A microgrid is an energy system with distributed energy sources which, although connected to the main power grid, can also function autonomously for significant durations. It comprises systems that enable generation, storage, and demand management of energy. A microgrid serve the purpose of ensuring reliable and affordable energy security, especially for the urban population as well as commercial and industrial consumers.
According to a report by Transparency Market Research, the global market for microgrid was valued at US$13.3 bn in 2015, and is expected to reach a valuation of US$35.2 bn by 2020. Here are some of the factors that are expected to drive the demand for microgrid in near future:
Vendors in the market for microgrids are continuously enhancing the network hosting capacity for renewable energy resources to extract maximum out of it, as well as commercialization of typically expensive renewable energy resources. With almost zero-carbon emissions and advancement in terms of efficiency and costs, renewable energy sources have become a popular choice for use in microgrids.
Microgrid also offer locality and selectivity economic benefits. Locality benefits are mainly ascribed to the creation of an internal over-the-grid energy market within the microgrid, wherein a microgrid generation unit could sell electricity at prices higher than wholesale electricity prices, and end consumers can buy at prices lower than the retail level. On the other hand, selectivity benefits are allied to real-time dispatch decisions, which can minimize opportunity loss and maximize opportunity profits of the microgrid.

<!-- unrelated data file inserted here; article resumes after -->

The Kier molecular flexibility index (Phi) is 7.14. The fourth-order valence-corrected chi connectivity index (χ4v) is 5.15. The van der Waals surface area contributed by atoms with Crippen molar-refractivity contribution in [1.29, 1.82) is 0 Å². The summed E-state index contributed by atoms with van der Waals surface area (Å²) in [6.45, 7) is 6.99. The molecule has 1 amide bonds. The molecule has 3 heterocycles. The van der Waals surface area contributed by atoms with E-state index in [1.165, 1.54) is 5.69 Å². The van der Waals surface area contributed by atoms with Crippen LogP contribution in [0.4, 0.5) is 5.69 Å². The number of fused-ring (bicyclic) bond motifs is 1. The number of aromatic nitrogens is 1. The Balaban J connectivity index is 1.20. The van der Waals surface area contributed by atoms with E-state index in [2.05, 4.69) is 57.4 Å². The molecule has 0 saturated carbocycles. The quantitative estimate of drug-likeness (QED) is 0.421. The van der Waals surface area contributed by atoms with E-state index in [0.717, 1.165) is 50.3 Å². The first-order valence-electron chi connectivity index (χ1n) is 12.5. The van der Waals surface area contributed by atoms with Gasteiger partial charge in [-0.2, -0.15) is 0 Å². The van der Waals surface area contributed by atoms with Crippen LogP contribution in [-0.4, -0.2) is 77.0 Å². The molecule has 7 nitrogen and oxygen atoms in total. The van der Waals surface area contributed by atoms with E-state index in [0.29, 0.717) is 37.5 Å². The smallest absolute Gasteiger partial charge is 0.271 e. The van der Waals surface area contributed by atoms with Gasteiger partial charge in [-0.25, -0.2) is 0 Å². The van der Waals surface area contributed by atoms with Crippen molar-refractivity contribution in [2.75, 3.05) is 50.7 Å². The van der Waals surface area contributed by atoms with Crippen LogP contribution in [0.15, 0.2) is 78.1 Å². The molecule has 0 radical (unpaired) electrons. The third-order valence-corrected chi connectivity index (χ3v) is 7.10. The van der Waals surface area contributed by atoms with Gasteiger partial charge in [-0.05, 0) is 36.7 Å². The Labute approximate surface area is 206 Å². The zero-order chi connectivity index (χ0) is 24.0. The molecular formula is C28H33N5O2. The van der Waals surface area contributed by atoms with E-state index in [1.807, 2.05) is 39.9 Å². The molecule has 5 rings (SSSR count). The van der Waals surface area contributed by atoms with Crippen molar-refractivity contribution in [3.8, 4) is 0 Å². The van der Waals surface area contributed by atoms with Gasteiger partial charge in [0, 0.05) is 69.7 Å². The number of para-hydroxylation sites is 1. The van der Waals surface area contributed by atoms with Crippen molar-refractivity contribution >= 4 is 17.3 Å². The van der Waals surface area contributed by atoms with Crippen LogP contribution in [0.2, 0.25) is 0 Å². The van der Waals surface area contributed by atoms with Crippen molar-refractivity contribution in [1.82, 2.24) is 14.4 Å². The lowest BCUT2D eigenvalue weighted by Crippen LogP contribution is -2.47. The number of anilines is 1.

The substantial initial cost for the deployment of microgrid is one of the primary restraint over the market growth. However, over an extended period of time, microgrid prove to be cost-efficient due to automated systems that not only generate energy but also conserve it as and when not required. Exponential urbanization across the world is prompting investors to opt for microgrid to ensure long-term gains.
Essential for Natural Disaster Prone Regions
The impact of severe weather conditions creates demand for support systems that can provide electricity during natural disasters. On-site microgrid systems can be designed to operate during tornadoes, floods, and earthquakes. These on-site microgrid systems act as a substitute to the conventional grid at the time of power outages.
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